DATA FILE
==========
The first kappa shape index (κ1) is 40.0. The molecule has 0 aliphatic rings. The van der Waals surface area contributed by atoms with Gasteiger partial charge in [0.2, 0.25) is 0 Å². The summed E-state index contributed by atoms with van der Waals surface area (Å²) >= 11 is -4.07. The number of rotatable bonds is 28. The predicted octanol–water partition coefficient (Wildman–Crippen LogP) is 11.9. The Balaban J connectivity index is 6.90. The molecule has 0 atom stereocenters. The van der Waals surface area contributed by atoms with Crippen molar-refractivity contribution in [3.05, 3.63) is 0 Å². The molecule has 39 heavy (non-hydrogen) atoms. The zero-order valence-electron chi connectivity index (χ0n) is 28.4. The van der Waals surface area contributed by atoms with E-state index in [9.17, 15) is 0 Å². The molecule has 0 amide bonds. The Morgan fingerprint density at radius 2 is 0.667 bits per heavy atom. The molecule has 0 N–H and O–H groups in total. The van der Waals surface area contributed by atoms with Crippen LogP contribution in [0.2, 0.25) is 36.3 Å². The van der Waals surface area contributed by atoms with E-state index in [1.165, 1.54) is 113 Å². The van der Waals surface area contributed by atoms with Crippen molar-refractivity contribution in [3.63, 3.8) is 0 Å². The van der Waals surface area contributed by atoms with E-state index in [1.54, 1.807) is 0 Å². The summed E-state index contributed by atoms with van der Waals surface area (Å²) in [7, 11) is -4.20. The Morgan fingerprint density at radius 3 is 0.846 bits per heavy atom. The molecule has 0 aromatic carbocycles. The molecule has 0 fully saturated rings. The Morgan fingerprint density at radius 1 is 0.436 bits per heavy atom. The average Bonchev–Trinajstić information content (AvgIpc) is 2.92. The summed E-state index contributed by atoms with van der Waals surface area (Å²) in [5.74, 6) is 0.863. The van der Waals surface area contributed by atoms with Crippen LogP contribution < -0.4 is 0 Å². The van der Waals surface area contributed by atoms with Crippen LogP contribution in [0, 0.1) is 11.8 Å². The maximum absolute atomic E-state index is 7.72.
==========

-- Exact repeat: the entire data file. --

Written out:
The first kappa shape index (κ1) is 40.0. The molecule has 0 aliphatic rings. The van der Waals surface area contributed by atoms with Gasteiger partial charge in [0.2, 0.25) is 0 Å². The summed E-state index contributed by atoms with van der Waals surface area (Å²) >= 11 is -4.07. The number of rotatable bonds is 28. The predicted octanol–water partition coefficient (Wildman–Crippen LogP) is 11.9. The Balaban J connectivity index is 6.90. The molecule has 0 atom stereocenters. The van der Waals surface area contributed by atoms with Crippen molar-refractivity contribution in [3.05, 3.63) is 0 Å². The molecule has 39 heavy (non-hydrogen) atoms. The zero-order valence-electron chi connectivity index (χ0n) is 28.4. The van der Waals surface area contributed by atoms with E-state index in [9.17, 15) is 0 Å². The molecule has 0 amide bonds. The Morgan fingerprint density at radius 2 is 0.667 bits per heavy atom. The molecule has 0 N–H and O–H groups in total. The van der Waals surface area contributed by atoms with Crippen LogP contribution in [0.2, 0.25) is 36.3 Å². The van der Waals surface area contributed by atoms with E-state index in [1.165, 1.54) is 113 Å². The van der Waals surface area contributed by atoms with Crippen molar-refractivity contribution in [3.63, 3.8) is 0 Å². The van der Waals surface area contributed by atoms with E-state index in [1.54, 1.807) is 0 Å². The summed E-state index contributed by atoms with van der Waals surface area (Å²) in [7, 11) is -4.20. The Morgan fingerprint density at radius 3 is 0.846 bits per heavy atom. The molecule has 0 aromatic carbocycles. The molecule has 0 fully saturated rings. The Morgan fingerprint density at radius 1 is 0.436 bits per heavy atom. The average Bonchev–Trinajstić information content (AvgIpc) is 2.92. The summed E-state index contributed by atoms with van der Waals surface area (Å²) in [5.74, 6) is 0.863. The van der Waals surface area contributed by atoms with Crippen LogP contribution < -0.4 is 0 Å². The van der Waals surface area contributed by atoms with Crippen LogP contribution in [0, 0.1) is 11.8 Å². The maximum absolute atomic E-state index is 7.72.